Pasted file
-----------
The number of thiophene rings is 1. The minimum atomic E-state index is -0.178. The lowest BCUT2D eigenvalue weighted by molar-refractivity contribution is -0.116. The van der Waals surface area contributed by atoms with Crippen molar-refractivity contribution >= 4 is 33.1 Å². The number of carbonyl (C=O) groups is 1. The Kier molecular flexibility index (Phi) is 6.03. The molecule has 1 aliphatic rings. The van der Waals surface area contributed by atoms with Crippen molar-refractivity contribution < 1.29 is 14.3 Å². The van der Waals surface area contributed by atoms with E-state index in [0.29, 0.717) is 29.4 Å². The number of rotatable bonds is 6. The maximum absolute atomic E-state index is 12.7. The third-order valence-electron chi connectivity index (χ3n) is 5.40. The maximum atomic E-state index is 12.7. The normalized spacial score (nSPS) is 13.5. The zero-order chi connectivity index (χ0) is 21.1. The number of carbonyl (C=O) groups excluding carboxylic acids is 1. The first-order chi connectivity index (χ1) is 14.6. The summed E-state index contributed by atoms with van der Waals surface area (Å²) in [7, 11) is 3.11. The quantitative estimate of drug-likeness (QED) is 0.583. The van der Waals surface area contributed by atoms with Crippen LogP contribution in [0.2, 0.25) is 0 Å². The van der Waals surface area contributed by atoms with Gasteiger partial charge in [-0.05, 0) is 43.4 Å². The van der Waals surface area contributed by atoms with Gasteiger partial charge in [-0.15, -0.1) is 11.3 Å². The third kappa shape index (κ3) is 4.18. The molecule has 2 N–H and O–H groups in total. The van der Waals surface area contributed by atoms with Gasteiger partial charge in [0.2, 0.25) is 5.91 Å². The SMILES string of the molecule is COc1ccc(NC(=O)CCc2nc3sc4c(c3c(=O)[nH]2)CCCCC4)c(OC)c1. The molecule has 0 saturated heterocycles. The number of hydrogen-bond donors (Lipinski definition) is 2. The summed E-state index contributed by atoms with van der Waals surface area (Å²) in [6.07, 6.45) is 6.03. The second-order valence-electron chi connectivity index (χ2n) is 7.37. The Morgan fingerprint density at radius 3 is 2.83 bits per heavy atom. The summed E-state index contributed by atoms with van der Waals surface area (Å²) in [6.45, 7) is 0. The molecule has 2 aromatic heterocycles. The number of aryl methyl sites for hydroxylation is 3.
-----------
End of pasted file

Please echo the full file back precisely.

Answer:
The number of thiophene rings is 1. The minimum atomic E-state index is -0.178. The lowest BCUT2D eigenvalue weighted by molar-refractivity contribution is -0.116. The van der Waals surface area contributed by atoms with Crippen molar-refractivity contribution >= 4 is 33.1 Å². The number of carbonyl (C=O) groups is 1. The Kier molecular flexibility index (Phi) is 6.03. The molecule has 1 aliphatic rings. The van der Waals surface area contributed by atoms with Crippen molar-refractivity contribution < 1.29 is 14.3 Å². The van der Waals surface area contributed by atoms with E-state index in [0.29, 0.717) is 29.4 Å². The number of rotatable bonds is 6. The maximum absolute atomic E-state index is 12.7. The third-order valence-electron chi connectivity index (χ3n) is 5.40. The maximum atomic E-state index is 12.7. The normalized spacial score (nSPS) is 13.5. The zero-order chi connectivity index (χ0) is 21.1. The number of carbonyl (C=O) groups excluding carboxylic acids is 1. The first-order chi connectivity index (χ1) is 14.6. The summed E-state index contributed by atoms with van der Waals surface area (Å²) in [7, 11) is 3.11. The quantitative estimate of drug-likeness (QED) is 0.583. The van der Waals surface area contributed by atoms with Crippen LogP contribution in [0.2, 0.25) is 0 Å². The van der Waals surface area contributed by atoms with Gasteiger partial charge in [-0.05, 0) is 43.4 Å². The van der Waals surface area contributed by atoms with Gasteiger partial charge in [-0.15, -0.1) is 11.3 Å². The third kappa shape index (κ3) is 4.18. The molecule has 2 N–H and O–H groups in total. The van der Waals surface area contributed by atoms with Gasteiger partial charge in [0.2, 0.25) is 5.91 Å². The SMILES string of the molecule is COc1ccc(NC(=O)CCc2nc3sc4c(c3c(=O)[nH]2)CCCCC4)c(OC)c1. The molecule has 0 saturated heterocycles. The number of hydrogen-bond donors (Lipinski definition) is 2. The summed E-state index contributed by atoms with van der Waals surface area (Å²) in [6.07, 6.45) is 6.03. The second-order valence-electron chi connectivity index (χ2n) is 7.37. The Morgan fingerprint density at radius 3 is 2.83 bits per heavy atom. The summed E-state index contributed by atoms with van der Waals surface area (Å²) in [6.45, 7) is 0. The molecule has 2 aromatic heterocycles. The number of aryl methyl sites for hydroxylation is 3.